Returning to Work
The return to work was rough, mostly because it coincided with my husband being out of town for like, two months. Sure, he was back for a week here and a few days there, but it was intense. With a five-month old and a three-year old, plus a half-assed plan for childcare, it really sucked. There. I said it. No, wait, I’m not done! It REALLY REALLY SUCKED.
But since we’re not planning on having more kids, at least I can say: Well then. I won’t have to do THAT again.
I have the option to bring Story Jane with me to work since my company has a formal, and awesome, babies-at-work policy for returning parents. It’s a great benefit, and it helped the first few weeks, but I couldn’t swing it any longer. I was a single parent returning to the workforce in a new role. After being off for almost seven (!!) months, I was ready to just get back to work.
And frankly, I’m not the most chill mom in the world. More specifically, I freak out when my kids aren’t sleeping. So trying to get Story to take a nap—while meeting new people and setting up new processes at work—was a recipe for a mommy meltdown.
The ongoing identity crisis: I didn’t say “I’m a mother,” but “a mommy.” I also have a full-time job and a fancy new title. Transitioning between these two roles is what’s most awkward. I can get so into work, and so fulfilled by it, to be honest, I don’t leave at 5:30 as planned. I probably haven’t pumped at the designated time. My commute home is super stressful, ‘cause I know I’ll miss my daughter being awake. My husband, if he’s home, has to cover for me. We haven’t made dinner plans. Even leaving at 6:00, I’m too late. I’ve screwed it up, and I’m not even home yet.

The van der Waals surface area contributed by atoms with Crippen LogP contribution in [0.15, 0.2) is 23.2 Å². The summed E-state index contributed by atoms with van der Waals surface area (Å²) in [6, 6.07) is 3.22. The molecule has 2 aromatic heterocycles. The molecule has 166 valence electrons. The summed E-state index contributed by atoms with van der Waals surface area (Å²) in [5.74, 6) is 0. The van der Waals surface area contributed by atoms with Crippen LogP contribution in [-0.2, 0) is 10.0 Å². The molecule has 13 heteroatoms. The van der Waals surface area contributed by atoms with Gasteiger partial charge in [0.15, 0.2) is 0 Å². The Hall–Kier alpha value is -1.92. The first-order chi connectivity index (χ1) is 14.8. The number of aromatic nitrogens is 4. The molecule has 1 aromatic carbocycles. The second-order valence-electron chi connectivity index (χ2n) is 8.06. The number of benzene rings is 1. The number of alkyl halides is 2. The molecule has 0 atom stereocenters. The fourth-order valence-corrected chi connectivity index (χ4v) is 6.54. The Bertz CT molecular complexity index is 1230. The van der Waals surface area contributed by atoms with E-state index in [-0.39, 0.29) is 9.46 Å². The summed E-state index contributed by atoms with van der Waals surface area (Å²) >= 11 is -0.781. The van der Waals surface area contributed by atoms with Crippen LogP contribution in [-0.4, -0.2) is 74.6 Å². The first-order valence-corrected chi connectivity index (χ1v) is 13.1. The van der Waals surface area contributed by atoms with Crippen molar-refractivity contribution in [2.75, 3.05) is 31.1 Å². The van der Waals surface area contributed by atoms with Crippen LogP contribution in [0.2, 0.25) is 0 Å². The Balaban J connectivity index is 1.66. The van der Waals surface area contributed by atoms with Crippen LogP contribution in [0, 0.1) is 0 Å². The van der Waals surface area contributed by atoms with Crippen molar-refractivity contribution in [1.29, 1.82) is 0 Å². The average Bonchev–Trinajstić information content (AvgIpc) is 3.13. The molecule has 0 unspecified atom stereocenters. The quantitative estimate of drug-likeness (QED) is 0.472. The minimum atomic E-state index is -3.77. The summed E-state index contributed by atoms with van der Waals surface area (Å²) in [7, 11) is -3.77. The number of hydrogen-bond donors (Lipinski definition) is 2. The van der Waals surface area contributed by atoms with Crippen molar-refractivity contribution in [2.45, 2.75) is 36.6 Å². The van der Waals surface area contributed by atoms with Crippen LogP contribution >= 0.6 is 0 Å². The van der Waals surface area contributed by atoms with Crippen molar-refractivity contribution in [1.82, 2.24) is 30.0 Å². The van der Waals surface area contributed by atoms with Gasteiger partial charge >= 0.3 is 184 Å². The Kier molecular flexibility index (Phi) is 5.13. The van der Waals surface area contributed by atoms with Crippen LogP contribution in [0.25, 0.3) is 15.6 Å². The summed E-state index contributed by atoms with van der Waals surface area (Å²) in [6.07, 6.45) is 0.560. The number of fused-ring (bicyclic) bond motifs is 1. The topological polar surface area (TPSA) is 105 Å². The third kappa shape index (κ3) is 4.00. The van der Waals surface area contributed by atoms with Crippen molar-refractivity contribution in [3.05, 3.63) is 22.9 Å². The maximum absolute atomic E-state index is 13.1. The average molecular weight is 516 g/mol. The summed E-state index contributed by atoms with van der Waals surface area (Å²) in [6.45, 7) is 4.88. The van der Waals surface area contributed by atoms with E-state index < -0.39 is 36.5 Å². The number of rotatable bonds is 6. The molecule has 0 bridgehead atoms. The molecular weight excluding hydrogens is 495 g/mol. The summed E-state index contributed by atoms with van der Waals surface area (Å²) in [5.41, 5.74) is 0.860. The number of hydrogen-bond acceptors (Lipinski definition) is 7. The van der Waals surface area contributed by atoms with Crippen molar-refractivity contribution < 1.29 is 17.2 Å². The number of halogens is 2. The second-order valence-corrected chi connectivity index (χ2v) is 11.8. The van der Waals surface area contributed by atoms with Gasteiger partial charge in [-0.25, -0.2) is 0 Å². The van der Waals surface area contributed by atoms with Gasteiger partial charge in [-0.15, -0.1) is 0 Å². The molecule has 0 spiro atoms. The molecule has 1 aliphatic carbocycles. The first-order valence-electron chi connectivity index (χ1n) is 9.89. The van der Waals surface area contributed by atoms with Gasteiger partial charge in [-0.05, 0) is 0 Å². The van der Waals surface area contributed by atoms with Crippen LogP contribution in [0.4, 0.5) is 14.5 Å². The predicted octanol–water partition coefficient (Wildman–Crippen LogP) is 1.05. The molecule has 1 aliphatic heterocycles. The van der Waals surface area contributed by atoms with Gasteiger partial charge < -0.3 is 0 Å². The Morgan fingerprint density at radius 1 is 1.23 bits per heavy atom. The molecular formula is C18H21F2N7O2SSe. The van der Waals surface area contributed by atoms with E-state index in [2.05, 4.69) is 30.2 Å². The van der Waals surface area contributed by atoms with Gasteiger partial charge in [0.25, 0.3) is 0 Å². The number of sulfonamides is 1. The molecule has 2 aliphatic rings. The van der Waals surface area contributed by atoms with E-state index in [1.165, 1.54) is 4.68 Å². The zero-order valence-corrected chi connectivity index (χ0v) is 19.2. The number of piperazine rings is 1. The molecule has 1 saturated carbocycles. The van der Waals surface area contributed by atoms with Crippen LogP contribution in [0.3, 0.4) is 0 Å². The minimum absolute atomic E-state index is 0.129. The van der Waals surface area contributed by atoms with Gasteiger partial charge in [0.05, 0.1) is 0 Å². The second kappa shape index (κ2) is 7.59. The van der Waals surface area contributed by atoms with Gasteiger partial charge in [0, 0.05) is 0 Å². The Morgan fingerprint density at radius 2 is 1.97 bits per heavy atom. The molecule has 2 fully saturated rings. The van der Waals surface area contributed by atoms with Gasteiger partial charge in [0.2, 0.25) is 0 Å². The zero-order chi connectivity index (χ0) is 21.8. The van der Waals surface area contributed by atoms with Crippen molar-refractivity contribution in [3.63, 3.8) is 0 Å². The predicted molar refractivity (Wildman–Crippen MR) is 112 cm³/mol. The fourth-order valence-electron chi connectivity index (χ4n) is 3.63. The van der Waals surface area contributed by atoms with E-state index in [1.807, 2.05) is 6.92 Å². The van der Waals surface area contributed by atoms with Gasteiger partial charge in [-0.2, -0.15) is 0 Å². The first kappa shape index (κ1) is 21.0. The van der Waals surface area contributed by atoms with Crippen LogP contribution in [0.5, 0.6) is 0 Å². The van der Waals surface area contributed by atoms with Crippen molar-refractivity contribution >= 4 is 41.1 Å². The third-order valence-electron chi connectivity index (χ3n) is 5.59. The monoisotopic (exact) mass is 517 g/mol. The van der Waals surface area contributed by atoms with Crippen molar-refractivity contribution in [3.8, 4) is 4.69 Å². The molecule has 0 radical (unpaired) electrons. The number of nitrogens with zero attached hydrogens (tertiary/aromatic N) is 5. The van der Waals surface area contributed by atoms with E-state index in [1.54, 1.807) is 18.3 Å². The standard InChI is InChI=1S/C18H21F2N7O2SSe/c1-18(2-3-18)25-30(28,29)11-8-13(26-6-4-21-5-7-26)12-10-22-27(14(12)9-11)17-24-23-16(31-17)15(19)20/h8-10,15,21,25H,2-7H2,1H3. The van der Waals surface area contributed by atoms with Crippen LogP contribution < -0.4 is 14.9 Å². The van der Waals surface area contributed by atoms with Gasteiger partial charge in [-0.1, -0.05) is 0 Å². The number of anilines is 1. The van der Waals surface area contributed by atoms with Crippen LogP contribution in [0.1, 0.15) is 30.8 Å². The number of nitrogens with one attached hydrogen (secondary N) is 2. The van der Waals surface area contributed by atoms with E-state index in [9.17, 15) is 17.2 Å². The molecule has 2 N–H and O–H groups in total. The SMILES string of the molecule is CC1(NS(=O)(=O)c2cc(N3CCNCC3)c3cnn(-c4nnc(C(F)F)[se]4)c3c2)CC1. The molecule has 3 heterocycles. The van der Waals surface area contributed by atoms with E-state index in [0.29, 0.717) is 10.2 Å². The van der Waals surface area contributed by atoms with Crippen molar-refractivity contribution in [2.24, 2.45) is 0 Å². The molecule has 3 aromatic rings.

When I walk in, I’ve got to be on. I want nothing more than to squeeze my boy. Usually Alejandro doesn’t have pants on and he’s doing ninja moves. He desperately wants someone to decapitate action figures with him.
I give him a big hug and many kisses. That’s the best, for both of us. Then I deny his requests to play. I may make dinner, or feed Story, and put her to bed if I’m not too late. That means patting her back and singing and letting her cry. I walk out of the room for five minutes at a time as she screams. I give Ali a Popsicle, then return to pat her back some more. I hear Ali stomping towards their bedroom. “Mommy!?” His Popsicle has dripped all over his privates and the hallway, and as soon as Story hears him, she wakes up and cries louder. She’s frustrated she isn’t part of the violence in the living room.
It’s really fun. No really, it’s not.
I don’t know why I expected it to be “fun.” What Kool-Aid did I drink, way back when I was envisioning myself as a super chill, relaxed, loving and art-inspiring parent? And can I please have some more?
I wouldn’t change anything about my life, of course. It’s my design, rough edges and screw-ups included. I wouldn’t trade our two gorgeous babies or their amazing dad who has a creative job at which he excels (but requires him to travel)—not for anything. Or give up my job, for that matter. I love it. I love going to it, and I can’t deny that.
So here I am, a modern parent.
My friend Katrina, who writes the profound Working Moms Break blog, told me long ago that she and her husband sometimes said to one another: “There’s just not enough to go around.” It’s a sad state, but a good reminder to avoid the blame game between partners. It doesn’t seem like enough, but it has to be.
Experienced moms tell me that it’ll get much easier when the kids are in elementary school. “It’s just five years away,” my boss and friend Maria told me tonight. Just five years. Only a parent would be crazy enough to say that.
Only a mommy like myself would accept that decree with a bowed head. And then mourn those years’ passing.
Margot Merrill Fernandez has the job of her dreams at a design firm in San Francisco. She also has two children and a partner who travels. She’s trying not to go crazy so she can enjoy it all. She blogs at Margot Merrill: On Modern Parenting and the Writing Life.